Image Image Image Image Image Image Image Image Image Image

The Blue & Gray Press | August 22, 2019

Scroll to top


Public Debate Class Argues One-Strike Policy

The public debate practicum class held a forum to discuss the merits of the one-strike drug policy on campus yesterday, Nov. 17.

The debate was introduced by moderator Thomas Ella, who also spoke with Doug Rissing in favor of keeping the policy, followed by introductory arguments by Jonathan Ross and Andrew Lowdon, who spoke against it.  The four are students in a public debate practicum class.

Closing statements were followed by a question-and-answer portion with the audience.

“Eliminating the policy demonstrates an acceptance of illegal drugs,” Rissing argued. According to Rissing, the one-strike policy “defines our school and makes it different from other schools.”

Lowdon argued against the policy by comparing underage alcohol usage to drug usage.

“Underage alcohol use is illegal and you can’t get kicked out for that,” Lowdon said.

Ross and Lowdon were in favor of a case-by-case policy for drugs. This means each drug case would be evaluated and judged based on the person and the situation, so as not to punish marijuana users as severely as hardcore drug users. They cited James Madison University as an example of a school that has a three-strike policy.

They argued that the one-strike policy creates a culture of fear for drug users. Those who are addicted to drugs cannot seek help for fear of being caught and punished. They argued that eliminating down the one-strike policy would help addicts seek help.

An audience member and former drug addict reaffirmed the importance of this culture of fear.

Ella argued against this, saying the University will help people who are addicted to drugs seek fair treatment if they come forward.

“If you seek help, university health services will help you. They won’t bust you for coming to get help,” Ella said.

Ella also argued the one-strike policy prepares students for the real world. However, Ross said the real world is not as extreme as the one-strike policy.

“With marijuana, you get a misdemeanor,” Ross said. “People do make mistakes and we should take the mistakes into account.”

The debaters arguing for the policy said that marijuana can lead to chemical addiction. They also asked why the University should create what they said would be a friendlier atmosphere for drug users.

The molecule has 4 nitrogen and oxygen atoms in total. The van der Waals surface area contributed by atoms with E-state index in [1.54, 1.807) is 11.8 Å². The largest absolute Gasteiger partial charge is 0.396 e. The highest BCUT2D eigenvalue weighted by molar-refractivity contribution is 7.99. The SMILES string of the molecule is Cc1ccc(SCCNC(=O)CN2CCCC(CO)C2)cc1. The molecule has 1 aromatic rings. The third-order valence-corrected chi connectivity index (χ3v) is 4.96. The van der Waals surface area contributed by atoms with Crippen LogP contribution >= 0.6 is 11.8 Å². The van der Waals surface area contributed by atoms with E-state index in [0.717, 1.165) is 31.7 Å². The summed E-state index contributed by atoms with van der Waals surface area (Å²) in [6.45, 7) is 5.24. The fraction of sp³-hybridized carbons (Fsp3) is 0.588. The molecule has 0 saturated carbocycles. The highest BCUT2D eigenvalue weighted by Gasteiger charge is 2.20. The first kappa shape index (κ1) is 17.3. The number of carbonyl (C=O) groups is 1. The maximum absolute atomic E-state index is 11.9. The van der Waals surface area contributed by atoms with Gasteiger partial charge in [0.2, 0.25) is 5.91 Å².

“In comparison to other schools, ours is not that strict,” Ella argued.

He cited Virginia Tech as an example of another university that has a zero-tolerance policy and Christopher Newport University as an example of a zero alcohol violation school. Ella also noted some Christian universities don’t even allow tobacco on campus.

In the closing statements, Lowdon argued that they were not proposing an environment where people can openly smoke down campus walk.

“But there is a difference between drugs and alcohol,” Lowdon said.

“It’s irrelevant to compare [drugs] to alcohol,” Ella argued. He and Rissing said alcohol becomes legal at a certain age, while drugs are always illegal.


  1. Relieved to have leaved

    “The debaters arguing for the policy said that marijuana can lead to chemical addiction.”
    There is no proof of marijuana being physically addictive among users. However, some may argue that there are psychological addictive properties which are comparable to exercising in the morning to freshen up or showering so one doesn’t gross out a girl sitting next to them in English class.

    Ella? It’s irrelevant to compare drugs to alcohol? How so? Alcohol is in fact a drug. Regardless of legality there is a little (big) problem called as alcoholism. Which is a PROVEN physical addiction. How can we hypocritically lesser a DRUG that INTOXICATES one merely due to legality? Claiming irrelevance is completely ignorant and only encourages the horrible picture that drinking, of any amount, is “O.K” because it’s legal.
    If UMW wants to sanctify a drug free school shouldn’t everything be deemed as inappropriate? What kind of message are we sending here?
    Legal or not, I’ll stick to a natural herb that has no potential of overdose, addiction, or induces stupor violent action. Cause apparently it seems that everyone needs their crutch. Listening to an authority about what to put into my body in times of eustress because of fear tactics is atrocious, spineless, and most of all conformist.

  2. Bozley

    What relieved to have leaved said, amen